75 Their sports included games from which modern lacrosse descends. As in the great ball games of Mexico, the ancient Olympic Games and even early European football, sport was a ritualized outlet for aggression, known as the “little brother of war.” Creek and Seminole are European terms for two branches of a large Muskogean-speaking people of South Carolina, Georgia and Alabama—all probably ruled in Soto’s day by the Lady of Cofitachiqui.

76 Jefferson to the Western Indians in 1808, quoted in McLoughlin, Cherokee Renascence, 33.

77 Among matrilineal peoples such as the Iroquoians, ancestry, and therefore nationality, was reckoned in the female line, as among the Jews. In the 1824 Cherokee Nation census, 73 white women had Cherokee husbands and 147 Cherokee women had white husbands (Mankiller and Wallis, Mankiller, 79).

78 John Mack Faragher writes in a recent biography of Daniel Boone: “Both [peoples] were warlike and violent . . . adherents to the ancient law of blood, and for both cultures the bloodshed was made worse by alcohol. . . . These two groups were fully acculturated into each other’s ways” (Faragher, Daniel Boone, quoted in Grant, Ghost Riders, 124).

79 Quoted in Turner, Significance of the Frontier, 5. The frontier settler, Turner added, “shouts the war cry and takes the scalp in orthodox Indian fashion.” The practice was American in origin but escalated during the colonial wars, when the French began paying a bounty for English scalps and the British did the same, justifying themselves on the usual grounds for wartime atrocities: “a barbarous method . . . introduced by the French, which we are obliged to follow in our own defence” (quoted in Brown, Old Frontiers, 82). White forces continued the practice into the War of 1812, the Civil War and numerous wars for the Far West. In 1776 South Carolina’s legislature offered a bounty of £75 for Cherokee scalps (Perdue and Green, Cherokee Removal, 7).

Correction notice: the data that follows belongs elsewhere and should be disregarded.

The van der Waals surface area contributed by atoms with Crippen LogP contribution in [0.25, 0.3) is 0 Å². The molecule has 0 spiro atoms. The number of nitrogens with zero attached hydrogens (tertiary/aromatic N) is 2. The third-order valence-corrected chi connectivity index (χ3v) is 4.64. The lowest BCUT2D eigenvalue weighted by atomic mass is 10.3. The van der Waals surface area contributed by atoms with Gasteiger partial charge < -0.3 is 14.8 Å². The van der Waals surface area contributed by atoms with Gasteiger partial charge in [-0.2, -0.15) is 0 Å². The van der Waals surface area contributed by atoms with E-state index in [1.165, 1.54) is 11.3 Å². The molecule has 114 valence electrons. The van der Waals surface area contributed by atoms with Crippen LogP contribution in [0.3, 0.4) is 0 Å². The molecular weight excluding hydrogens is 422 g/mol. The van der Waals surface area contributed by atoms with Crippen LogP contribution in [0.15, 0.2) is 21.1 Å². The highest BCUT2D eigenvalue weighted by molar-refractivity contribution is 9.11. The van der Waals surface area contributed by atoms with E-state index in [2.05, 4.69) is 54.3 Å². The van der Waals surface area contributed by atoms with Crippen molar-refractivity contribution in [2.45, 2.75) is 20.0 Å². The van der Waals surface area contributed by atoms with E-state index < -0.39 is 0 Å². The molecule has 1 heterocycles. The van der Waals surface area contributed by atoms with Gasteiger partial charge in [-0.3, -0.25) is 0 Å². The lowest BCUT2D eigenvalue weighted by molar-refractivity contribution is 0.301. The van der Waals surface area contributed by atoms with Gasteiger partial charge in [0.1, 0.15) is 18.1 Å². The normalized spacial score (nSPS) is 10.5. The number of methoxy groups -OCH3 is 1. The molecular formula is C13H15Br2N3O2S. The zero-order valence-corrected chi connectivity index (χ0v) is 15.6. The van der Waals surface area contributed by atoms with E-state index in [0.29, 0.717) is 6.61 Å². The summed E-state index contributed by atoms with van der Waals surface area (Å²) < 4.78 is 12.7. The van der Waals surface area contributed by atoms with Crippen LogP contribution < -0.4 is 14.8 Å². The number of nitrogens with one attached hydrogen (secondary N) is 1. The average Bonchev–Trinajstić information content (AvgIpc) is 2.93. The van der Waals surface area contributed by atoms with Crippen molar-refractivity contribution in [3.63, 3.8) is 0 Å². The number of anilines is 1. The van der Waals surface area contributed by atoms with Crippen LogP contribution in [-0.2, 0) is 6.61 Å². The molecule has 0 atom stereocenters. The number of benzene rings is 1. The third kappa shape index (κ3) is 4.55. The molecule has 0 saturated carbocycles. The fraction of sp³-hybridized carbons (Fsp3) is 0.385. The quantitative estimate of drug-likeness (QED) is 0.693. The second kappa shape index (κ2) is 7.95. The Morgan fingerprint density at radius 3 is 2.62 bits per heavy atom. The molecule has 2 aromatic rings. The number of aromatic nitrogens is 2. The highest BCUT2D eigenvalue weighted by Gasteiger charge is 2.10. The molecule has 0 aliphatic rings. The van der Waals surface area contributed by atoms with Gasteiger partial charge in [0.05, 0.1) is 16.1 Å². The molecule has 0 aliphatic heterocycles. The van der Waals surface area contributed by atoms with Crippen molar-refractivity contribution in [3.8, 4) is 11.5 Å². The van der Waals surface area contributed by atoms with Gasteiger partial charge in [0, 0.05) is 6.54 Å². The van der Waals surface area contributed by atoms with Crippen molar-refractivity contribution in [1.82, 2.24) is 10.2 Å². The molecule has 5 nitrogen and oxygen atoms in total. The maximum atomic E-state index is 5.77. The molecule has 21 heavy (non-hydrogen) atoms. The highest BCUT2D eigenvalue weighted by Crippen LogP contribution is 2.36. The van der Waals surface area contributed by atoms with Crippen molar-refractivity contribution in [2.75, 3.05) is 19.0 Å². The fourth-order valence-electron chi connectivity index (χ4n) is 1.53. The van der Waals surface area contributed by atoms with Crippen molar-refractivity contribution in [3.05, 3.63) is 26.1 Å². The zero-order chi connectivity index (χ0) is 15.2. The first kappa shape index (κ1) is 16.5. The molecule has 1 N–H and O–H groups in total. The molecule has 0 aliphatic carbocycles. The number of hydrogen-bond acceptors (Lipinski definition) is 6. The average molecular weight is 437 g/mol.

80 François, Duc de La Rochefoucauld, quoted in McLoughlin, Cherokee Renascence, 49.

81 Jefferson to Harrison, 1803, quoted in Gilbert, God Gave Us, 200.

82 Roosevelt, quoted in Wilson, Earth Shall Weep, 303.

83 Senator Dawes, quoted in Hendrix, “Redbird Smith,” 32.

84 At the Paris Peace Conference of 1919, Maréchal Foch turned out to be right almost to the month when he bitterly remarked: “This is not peace. It is an armistice for twenty years.”

85 Turner noted how the gulf widened the further the settlers moved west: “From the time the mountains rose between the pioneer and seaboard, a new order of Americanism arose. The West and East began to get out of touch of each other. . . . The East took a narrow view of American advance, and nearly lost these men” (Turner, Significance of the Frontier, 14).